Watershed moment - US/Cuba relations

Cuba and the US have announced an end to five decades of hostility, which could draw to a close one of the longest-standing trade embargoes in the world. However, questions remain over the precise impact talks will have.

Ruth Green

After years of negotiations behind closed doors, the US and Cuba finally brokered a deal last December, which saw the release of US government contractor Alan Gross and three Cuban agents convicted of spying on anti-Castro groups in Miami.

The significance of the move cannot be underestimated. Fernando Peláez-Pier is a former IBA President and a partner at Hoet Peláez Castillo & Duque in Caracas. He says:
‘It has been an enormous step to take the decision to re-establish diplomatic relations between the US and Cuba and to lift the embargo in the short term, although it is not yet envisioned that it will lead to a reopening of embassies in each country.

It’s the beginning of a new era in the relations between both countries, marking a before and an after

Fernando Peláez-Pier
Hoet Peláez Castillo & Duque Caracas;
Former IBA President

‘This is the most important decision since Carter and Castro decided to establish representation of each country’s interests in Havana and Washington. It’s the beginning of a new era in the relations between both countries, marking a before and an after.’

However, the process is far from over. ‘Whoever thinks this process will be fast would be mistaken and would fail to understand the complexity of the case and what it implies for the re-establishment of relations between two countries after more than 50 years,’
says Peláez-Pier.

The road to reconciliation was always likely to be long. Edmund Sim, Chair of the IBA International Trade and Customs Law Committee and a partner at Appleton & Luff in Singapore, says: ‘Complete normalisation of trade relations will require legislative changes, but with the US Congress controlled by the opposition, such changes will not come so soon.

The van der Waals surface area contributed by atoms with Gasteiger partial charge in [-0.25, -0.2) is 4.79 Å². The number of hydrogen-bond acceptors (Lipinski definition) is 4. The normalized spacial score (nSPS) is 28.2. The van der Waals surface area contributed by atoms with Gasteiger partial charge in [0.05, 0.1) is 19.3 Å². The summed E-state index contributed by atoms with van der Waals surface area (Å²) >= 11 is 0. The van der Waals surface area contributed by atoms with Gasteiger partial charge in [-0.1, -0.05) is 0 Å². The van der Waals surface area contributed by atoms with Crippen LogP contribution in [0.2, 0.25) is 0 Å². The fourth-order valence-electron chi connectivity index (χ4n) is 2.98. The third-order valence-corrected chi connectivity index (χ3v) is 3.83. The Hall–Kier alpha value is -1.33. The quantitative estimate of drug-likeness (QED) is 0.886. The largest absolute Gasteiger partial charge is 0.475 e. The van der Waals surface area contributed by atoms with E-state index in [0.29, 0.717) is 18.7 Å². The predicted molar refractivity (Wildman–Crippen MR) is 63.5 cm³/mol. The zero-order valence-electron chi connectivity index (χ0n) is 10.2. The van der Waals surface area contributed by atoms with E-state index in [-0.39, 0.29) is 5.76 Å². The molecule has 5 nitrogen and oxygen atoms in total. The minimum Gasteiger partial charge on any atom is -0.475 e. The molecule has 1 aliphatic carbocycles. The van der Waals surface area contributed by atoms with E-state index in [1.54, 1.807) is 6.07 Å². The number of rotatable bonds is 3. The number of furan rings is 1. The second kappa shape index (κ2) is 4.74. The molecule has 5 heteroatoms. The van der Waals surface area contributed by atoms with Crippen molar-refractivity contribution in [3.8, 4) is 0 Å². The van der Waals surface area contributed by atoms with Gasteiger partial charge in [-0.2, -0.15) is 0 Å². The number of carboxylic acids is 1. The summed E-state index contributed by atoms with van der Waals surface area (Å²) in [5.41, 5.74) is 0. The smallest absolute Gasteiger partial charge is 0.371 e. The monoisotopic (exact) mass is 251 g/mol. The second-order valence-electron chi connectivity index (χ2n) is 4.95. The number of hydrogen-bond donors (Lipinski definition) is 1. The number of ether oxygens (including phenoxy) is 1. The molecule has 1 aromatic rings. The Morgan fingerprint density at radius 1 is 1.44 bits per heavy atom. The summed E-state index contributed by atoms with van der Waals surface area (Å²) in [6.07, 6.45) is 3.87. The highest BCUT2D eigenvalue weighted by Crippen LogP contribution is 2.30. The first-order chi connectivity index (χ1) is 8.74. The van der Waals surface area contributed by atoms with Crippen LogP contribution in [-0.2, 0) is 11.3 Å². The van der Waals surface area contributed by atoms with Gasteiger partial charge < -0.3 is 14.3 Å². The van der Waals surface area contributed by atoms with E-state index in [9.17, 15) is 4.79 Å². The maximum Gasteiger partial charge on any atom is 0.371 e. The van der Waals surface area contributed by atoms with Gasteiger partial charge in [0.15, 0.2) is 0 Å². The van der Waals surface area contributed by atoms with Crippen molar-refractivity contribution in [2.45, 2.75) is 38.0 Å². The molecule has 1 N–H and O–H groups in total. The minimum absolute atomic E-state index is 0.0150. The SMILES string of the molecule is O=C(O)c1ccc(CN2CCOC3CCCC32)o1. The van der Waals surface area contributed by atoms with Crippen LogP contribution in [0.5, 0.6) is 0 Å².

‘However, the US had similar experiences in re-engaging with China, Vietnam and Myanmar,’ he says. ‘In that case normalisation of trade relations was a relatively drawn out process. Looking to those precedents, I think we will see some initial euphoria in the business community, followed by the inevitable let-down when economic reform is not as fast as anticipated.’

Carl Micarelli, international counsel at Debevoise &  Plimpton in New York, says: ‘The US embargo on Cuba does remain largely in place. There’s some legislation enacted by the US Congress – including the Helms–Burton Act [which effectively formalised the US trade embargo on Cuba] – that remains in effect, so there’s still a long way to go until there’s completely liberalised trade with Cuba. Whether and how fast we move in that direction is going to depend a lot on the situation here in the United States.’

We will see some initial euphoria in the business community, followed by the inevitable let-down when economic reform is not as fast as anticipated

Edmund Sim
Appleton & Luff, Singapore; Chair, IBA International
Trade and Customs Law Committee

Although talks held so far in Havana in January and Washington, DC in February revealed several sticking points ­– such as Cuba’s ongoing inclusion on the US list of state sponsors of terrorism – ultimately the US wants to see economic, legal and political reform in Cuba.

Stephen Propst is a partner at Hogan Lovells in Washington DC. He says: ‘The US government is looking for democratisation, loosening of Cuban state control over essentially all parts of the economy and social life, greater access to free speech, communications – essentially human rights – and the ability for individual Cubans to own property and engage in private business.’